China and the Global Energy Crisis

China and the Global Energy Crisis

Development and Prospects for China’s Oil and Natural Gas

Tatsu Kambara and Christopher Howe

This book examines China’s record of oil and gas development, its refining capacity, and energy prospects. The authors conclude that there are no fundamental reasons for anxiety about China’s demands on the world energy economy, but they emphasize that its energy future will depend critically on a continuation of reform and internationalization. China and the Global Energy Crisis is a concise but detailed study of these issues.

The Background to China's Energy Planning

Tatsu Kambara and Christopher Howe

Subjects: asian studies, asian development, asian economics, asian innovation and technology, asian politics and policy, development studies, asian development, economics and finance, asian economics, energy economics, environmental economics, environment, asian environment, environmental economics, innovation and technology, asian innovation, politics and public policy, asian politics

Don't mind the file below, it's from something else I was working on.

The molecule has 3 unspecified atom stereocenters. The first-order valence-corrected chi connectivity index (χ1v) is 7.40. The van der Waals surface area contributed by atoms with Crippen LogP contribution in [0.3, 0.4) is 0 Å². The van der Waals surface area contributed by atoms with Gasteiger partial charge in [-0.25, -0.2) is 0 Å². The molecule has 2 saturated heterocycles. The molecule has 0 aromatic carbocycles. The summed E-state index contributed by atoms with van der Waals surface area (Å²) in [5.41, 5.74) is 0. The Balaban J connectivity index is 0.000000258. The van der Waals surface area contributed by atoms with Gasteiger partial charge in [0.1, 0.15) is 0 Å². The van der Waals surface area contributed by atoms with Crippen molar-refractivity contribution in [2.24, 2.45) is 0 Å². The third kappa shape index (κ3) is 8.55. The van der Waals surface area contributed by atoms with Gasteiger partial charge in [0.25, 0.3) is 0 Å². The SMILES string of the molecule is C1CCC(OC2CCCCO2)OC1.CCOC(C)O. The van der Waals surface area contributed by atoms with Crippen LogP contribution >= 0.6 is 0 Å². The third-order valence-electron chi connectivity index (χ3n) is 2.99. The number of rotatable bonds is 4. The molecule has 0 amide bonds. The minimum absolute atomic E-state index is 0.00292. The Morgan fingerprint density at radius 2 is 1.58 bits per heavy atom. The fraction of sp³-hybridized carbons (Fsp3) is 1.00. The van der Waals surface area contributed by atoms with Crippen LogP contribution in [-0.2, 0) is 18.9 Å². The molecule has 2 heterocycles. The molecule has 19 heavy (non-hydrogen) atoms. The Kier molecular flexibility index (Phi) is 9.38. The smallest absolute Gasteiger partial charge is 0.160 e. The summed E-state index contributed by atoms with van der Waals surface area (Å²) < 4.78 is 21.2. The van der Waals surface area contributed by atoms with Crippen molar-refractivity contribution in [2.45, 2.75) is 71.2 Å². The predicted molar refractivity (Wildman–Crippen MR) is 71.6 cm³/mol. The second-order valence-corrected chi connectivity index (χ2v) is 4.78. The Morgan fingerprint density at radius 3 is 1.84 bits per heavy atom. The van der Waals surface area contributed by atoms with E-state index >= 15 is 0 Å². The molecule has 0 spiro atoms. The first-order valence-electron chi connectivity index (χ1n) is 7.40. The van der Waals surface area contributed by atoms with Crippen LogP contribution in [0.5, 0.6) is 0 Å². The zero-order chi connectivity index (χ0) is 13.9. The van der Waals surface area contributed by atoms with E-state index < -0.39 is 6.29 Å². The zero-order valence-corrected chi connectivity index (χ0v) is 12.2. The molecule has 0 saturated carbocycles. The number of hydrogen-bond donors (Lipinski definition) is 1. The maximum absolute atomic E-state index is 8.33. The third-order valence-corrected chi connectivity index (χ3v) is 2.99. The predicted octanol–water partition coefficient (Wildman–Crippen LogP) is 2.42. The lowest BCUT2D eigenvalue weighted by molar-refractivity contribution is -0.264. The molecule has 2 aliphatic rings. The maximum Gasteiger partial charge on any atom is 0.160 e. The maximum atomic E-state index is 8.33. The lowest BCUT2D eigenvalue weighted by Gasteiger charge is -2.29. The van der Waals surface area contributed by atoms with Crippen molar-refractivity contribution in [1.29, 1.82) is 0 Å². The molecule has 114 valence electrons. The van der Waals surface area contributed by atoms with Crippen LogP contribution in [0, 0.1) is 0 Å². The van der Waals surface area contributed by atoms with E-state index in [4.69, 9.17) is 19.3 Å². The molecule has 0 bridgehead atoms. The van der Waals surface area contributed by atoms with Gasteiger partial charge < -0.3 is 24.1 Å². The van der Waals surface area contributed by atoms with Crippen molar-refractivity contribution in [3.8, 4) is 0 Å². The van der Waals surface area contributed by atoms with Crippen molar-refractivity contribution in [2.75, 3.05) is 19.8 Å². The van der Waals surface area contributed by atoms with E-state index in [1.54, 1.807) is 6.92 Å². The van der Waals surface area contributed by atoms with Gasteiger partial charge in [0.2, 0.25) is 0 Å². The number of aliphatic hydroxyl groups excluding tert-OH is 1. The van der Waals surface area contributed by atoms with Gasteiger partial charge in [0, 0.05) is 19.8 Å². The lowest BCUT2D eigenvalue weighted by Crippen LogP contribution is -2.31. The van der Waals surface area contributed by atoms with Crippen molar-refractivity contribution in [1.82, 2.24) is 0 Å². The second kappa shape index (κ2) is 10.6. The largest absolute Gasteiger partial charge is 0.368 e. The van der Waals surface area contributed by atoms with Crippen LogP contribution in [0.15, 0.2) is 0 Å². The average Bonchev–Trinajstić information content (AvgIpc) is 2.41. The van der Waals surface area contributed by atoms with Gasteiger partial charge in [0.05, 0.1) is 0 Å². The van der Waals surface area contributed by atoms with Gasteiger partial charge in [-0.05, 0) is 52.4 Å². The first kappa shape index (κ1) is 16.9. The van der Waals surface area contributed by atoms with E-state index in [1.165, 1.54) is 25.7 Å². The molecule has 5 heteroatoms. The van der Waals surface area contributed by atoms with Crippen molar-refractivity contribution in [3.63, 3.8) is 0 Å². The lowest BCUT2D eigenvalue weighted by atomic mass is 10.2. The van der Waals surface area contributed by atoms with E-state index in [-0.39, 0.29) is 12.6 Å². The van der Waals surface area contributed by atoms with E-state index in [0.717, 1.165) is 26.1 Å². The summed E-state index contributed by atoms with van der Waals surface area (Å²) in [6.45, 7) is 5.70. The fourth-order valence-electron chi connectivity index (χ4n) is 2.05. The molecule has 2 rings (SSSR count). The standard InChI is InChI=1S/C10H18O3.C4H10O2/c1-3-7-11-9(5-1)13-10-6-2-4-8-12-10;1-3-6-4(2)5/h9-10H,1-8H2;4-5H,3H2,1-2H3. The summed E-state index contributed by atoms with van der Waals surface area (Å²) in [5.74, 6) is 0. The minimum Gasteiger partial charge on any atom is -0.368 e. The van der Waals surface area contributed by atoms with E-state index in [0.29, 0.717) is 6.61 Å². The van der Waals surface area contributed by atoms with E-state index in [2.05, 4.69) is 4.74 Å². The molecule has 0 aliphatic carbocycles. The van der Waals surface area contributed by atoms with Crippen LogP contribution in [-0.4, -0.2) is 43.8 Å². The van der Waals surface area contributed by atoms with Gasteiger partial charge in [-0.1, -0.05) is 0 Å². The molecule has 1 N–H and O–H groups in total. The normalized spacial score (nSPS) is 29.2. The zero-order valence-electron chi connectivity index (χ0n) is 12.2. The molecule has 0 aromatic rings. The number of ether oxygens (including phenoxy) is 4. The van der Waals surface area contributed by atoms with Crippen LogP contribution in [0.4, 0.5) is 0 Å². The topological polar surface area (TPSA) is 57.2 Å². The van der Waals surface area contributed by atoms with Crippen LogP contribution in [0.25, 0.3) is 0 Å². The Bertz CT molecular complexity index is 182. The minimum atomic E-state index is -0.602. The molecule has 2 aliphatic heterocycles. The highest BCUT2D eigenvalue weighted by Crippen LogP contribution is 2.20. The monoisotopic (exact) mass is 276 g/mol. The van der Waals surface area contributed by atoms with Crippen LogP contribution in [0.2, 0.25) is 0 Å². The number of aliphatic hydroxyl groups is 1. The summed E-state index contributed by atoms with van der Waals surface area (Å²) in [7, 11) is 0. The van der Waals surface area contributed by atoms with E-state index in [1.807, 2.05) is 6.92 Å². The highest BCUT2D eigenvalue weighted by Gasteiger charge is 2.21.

Appendix: The background to China’s energy planning The way China assembles its economic plans has changed very significantly in recent years. At one time the modern sector of the economy was largely centrally controlled and planned in one-, five- and occasionally ten- and twelve-year time horizons. These plans had detailed numerical targets. Although imperfections in the initial compilation and unexpected events could derail such plans, they did have an operational meaning. This is no longer the case. Annual economic plans are still announced at budget time and these and the Five Year Plans are given publicity and approval by the Party and by the National People’s Congress, which is China’s parliament and law-making body. But, increasingly, plans include only a small number of indicative figures, usually relating to key points of focus on the national political agenda. These changes reflect the fact that the Chinese economy is now so much more decentralized and marketized, and includes so many foreign elements that the totality cannot be planned in the old way. This trend is fully embodied in the announcements in March 2006 surrounding the Eleventh Five Year Plan for 2006–10. This is now described as a ‘layout’ or ‘programme’ and its main pronouncements have been qualitative statements about the general principles that should guide economic development. The Eleventh Plan, for example, signals a new emphasis on ‘green’ approaches, with economic growth and trade being demoted in favour of balance, environmental protection, social and regional equity. Some of these...

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